Irrational Games’ Ken Levine has responded to the internet uproar surrounding BioShock Infinite‘s lackluster cover artwork and explained that it was never intended to please current fans of the series.
Speaking to Wired’s Chris Kohler, Levine revealed that they were expecting BioShock fans to be disappointed in the box art but made the choice so Infinite would appeal to gamers who see the game for the first time when it is sitting on the retail shelf.
“We went and did a tour… around to a bunch of, like, frathouses and places like that. People who were gamers. Not people who read IGN. And [we] said, so, have you guys heard of BioShock? Not a single one of them had heard of it.”
“… BioShock is a reasonably successful franchise, right? Our gaming world, we sometimes forget, is so important to us, but… there are plenty of products that I buy that I don’t spend a lot of time thinking about. My salad dressing. If there’s a new salad dressing coming out, I would have no idea. I use salad dressing; I don’t read Salad Dressing Weekly. I don’t care who makes it, I don’t know any of the personalities in the salad dressing business. For some people, [games are] like salad dressing.”
“… It was definitely a reality check for us. Games are big, and they’re expensive, I think that’s very clear. And to be successful, and to continue to make these kinds of games… they have to be financially successful to keep getting made.”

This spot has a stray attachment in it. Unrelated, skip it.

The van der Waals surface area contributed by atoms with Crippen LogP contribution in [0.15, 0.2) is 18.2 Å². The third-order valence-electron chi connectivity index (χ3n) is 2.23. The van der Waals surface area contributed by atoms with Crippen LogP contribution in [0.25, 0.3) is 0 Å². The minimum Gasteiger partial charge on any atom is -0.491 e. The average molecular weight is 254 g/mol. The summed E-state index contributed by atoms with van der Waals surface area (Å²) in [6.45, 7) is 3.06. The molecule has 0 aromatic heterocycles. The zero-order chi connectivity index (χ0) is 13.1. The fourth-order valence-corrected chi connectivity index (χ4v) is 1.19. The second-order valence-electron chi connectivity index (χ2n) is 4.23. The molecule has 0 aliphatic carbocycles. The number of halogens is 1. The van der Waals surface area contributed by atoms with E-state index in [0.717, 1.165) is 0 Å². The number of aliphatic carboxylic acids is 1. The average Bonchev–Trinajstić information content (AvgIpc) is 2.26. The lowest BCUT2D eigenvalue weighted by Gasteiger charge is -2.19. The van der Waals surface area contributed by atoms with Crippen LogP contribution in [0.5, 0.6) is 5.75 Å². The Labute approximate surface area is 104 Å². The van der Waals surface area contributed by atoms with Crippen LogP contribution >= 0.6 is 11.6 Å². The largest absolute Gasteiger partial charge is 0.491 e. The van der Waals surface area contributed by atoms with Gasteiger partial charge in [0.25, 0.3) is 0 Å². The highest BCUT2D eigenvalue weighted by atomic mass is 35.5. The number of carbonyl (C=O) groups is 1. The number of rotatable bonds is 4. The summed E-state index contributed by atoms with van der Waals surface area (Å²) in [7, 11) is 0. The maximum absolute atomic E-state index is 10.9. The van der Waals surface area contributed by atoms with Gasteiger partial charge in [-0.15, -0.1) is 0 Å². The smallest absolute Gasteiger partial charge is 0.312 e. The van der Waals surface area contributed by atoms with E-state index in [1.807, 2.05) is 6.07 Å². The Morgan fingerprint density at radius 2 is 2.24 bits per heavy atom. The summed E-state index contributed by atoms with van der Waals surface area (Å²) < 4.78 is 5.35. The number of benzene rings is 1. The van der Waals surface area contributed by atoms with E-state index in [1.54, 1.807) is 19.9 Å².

“I looked at the cover art for BioShock 1… And I tried to step back and say, if I’m just some guy, some frat guy, I love games but don’t pay attention to them… if I saw the cover of that box, what would I think? And I would think, this is a game about a robot and a little girl. That’s what I would think… Would I buy that game if I had 60 bucks and I bought three games a year… would I even pick up the box?”
“… I wanted the uninformed, the person who doesn’t read IGN… to pick up the box and say, okay, this looks kind of cool, let me turn it over. Oh, a flying city. Look at this girl, Elizabeth on the back. Look at that creature. And start to read about it, start to think about it.”
“… We had to make that tradeoff in terms of where we were spending our marketing dollars. By the time you get to the store, or see an ad, the BioShock fan knows about the game. The money we’re spending on PR, the conversations with games journalists — that’s for the fans. For the people who aren’t informed, that’s who the box art is for.”
Levine added that he understands why core gamers might want more from BioShock Infinite‘s box art, and promised that Irrational Games is planning to release “a whole set of alternate covers” that fans can download and print out.
While the alternate downloadable covers will likely sooth the disappointed segment of BioShock‘s fan base, I can’t help but wonder how all those frat boys are going to react when they buy the game based on the generic shooter box art and then find out that it doesn’t have a multiplayer mode.
BioShock Infinite is scheduled to launch on February 26, 2013 for Xbox 360, PS3 and PC. Drop a line in the comments section to let us know your take on box art-gate.